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    Recent updates to the Building Safety Act introduce a new principal designer role and longer limitation periods for defects claims, ushering in new compliance challenges for construction industry stakeholders to navigate, as well as a need to affirm that their insurance arrangements provide adequate protection, say Zoe Eastell and Zack Gould-Wilson at RPC.

  • Prompt Engineering Skills Are Changing The Legal Profession

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    With a focus on higher-value work as repetitive tasks are delegated to artificial intelligence, legal roles are set to become more inspiring, and lawyers need not fear the rising demand for prompt engineers that is altering the technology-enabled legal environment, say Eric Crawley, Shah Karim and Paul O’Hagan at Epiq Legal.

  • Opinion

    UK Whistleblowers Flock To The US For Good Reason

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    The U.K. Serious Fraud Office director recently brought renewed attention to the differences between the U.K. and U.S. whistleblower regimes — differences that may make reporting to U.S. agencies a better and safer option for U.K. whistleblowers, and show why U.K. whistleblower laws need to be improved, say Benjamin Calitri and Kate Reeves at Kohn Kohn.

  • 4 Legal Privilege Lessons From Dechert Disclosure Ruling

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    The Court of Appeal's recent decision in Al Sadeq v. Dechert LLP, finding that evidence may have been incorrectly withheld, provides welcome clarification of the scope of legal professional privilege, including the application of the iniquity exception, says Tim Knight at Travers Smith.

  • BT Case May Shape UK Class Action Landscape

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    The first opt-out collective action trial commenced in Le Patourel v. BT in the U.K. Competition Appeal Tribunal last month, regarding BT's abuse of dominance by overcharging millions of customers, will likely provide clarification on damages and funder returns in collective actions, which could significantly affect the class action regime, say lawyers at RPC.

  • Key Points From EC Economic Security Screening Initiatives

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    Lawyers at Herbert Smith analyze the European Commission's five recently announced initiatives aimed at de-risking the EU's trade and investment links with third countries, including the implementation of mandatory screening mechanisms and extending coverage to investments made by EU companies that are controlled subsidiaries of non-EU investors.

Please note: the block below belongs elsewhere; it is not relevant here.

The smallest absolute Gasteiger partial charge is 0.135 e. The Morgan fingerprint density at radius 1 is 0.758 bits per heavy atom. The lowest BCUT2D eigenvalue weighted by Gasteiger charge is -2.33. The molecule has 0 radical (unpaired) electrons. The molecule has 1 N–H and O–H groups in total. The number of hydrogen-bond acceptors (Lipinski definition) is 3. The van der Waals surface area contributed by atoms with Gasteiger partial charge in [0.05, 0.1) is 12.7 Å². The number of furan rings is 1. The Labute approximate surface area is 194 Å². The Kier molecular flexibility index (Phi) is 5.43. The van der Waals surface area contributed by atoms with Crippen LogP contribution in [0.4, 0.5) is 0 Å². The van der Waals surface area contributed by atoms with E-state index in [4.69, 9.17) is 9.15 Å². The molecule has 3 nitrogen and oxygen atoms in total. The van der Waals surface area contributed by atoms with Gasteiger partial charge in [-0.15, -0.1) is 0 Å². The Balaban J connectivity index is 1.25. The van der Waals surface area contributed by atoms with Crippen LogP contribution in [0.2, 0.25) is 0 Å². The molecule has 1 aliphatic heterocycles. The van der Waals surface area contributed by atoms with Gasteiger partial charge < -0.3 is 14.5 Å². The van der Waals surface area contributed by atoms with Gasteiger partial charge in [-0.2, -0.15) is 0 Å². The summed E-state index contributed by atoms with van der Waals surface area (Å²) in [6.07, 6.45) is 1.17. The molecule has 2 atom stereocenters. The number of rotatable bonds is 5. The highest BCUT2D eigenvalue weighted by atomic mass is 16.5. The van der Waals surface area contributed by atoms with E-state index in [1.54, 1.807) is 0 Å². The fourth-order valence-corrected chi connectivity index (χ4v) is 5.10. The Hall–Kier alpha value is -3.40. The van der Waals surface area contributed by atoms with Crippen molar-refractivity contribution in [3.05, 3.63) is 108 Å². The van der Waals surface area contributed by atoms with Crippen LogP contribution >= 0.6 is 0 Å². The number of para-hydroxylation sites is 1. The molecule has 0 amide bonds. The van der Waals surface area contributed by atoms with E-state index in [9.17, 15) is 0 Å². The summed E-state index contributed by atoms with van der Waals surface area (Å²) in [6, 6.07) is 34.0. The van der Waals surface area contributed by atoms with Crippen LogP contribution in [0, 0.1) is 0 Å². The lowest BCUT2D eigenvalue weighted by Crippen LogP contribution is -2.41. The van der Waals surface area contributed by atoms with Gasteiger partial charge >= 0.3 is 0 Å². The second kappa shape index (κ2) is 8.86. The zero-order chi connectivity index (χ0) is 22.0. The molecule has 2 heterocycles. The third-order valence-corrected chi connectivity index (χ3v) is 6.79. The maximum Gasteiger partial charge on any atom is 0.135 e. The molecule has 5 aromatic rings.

• Following The Road Map Toward Quantum Security

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    With the Financial Conduct Authority’s recent publication of a white paper on a quantum-secure financial sector, firms should begin to consider the quantum transition early — before the process is driven by regulatory obligations — with the goal of developing a cybersecurity architecture that is agile while also allowing for quantum security, say lawyers at Cleary.

  • Why EU Ruling On Beneficial Ownership May Affect The UK

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    Following the EU judgment in Sovim v. Luxembourg that public access to beneficial ownership information conflicts with data protection rights, several British overseas territories and dependencies have recently reversed their commitment to introduce unrestricted access, and challenges to the U.K.’s liberal stance may be on the cards, says Rupert Cullen at Allectus Law.

  • Opinion

    Labour Should Reconsider Its Discrimination Law Plans

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    While the Labour Party's recent proposals allowing equal pay claims based on ethnicity and disability, and introducing dual discrimination, have laudable intentions and bring some advantages, they are not the right path forward as the changes complicate the discrimination claim process for employees, say Colin Leckey and Tarun Tawakley at Lewis Silkin.

  • AI Is Outpacing IP Law Frameworks

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    In Thaler v. Comptroller-General, the U.K. Supreme Court recently ruled that artificial intelligence can't be an inventor, but the discussion on the relationship between AI and intellectual property law is far from over, and it's clear that technology is developing faster than the legal framework, says Stephen Carter at The Intellectual Property Works.

  • Tracing The History Of LGBTQ+ Rights In The Workplace

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    Pride History month is a timely reminder of how recent developments have shaped LGBTQ+ employees' rights in the workplace today, and what employers can do to ensure that employees are protected from discrimination, including creating safe workplace cultures and promoting allyship, say Caitlin Farrar and Jessica Bennett at Farrer.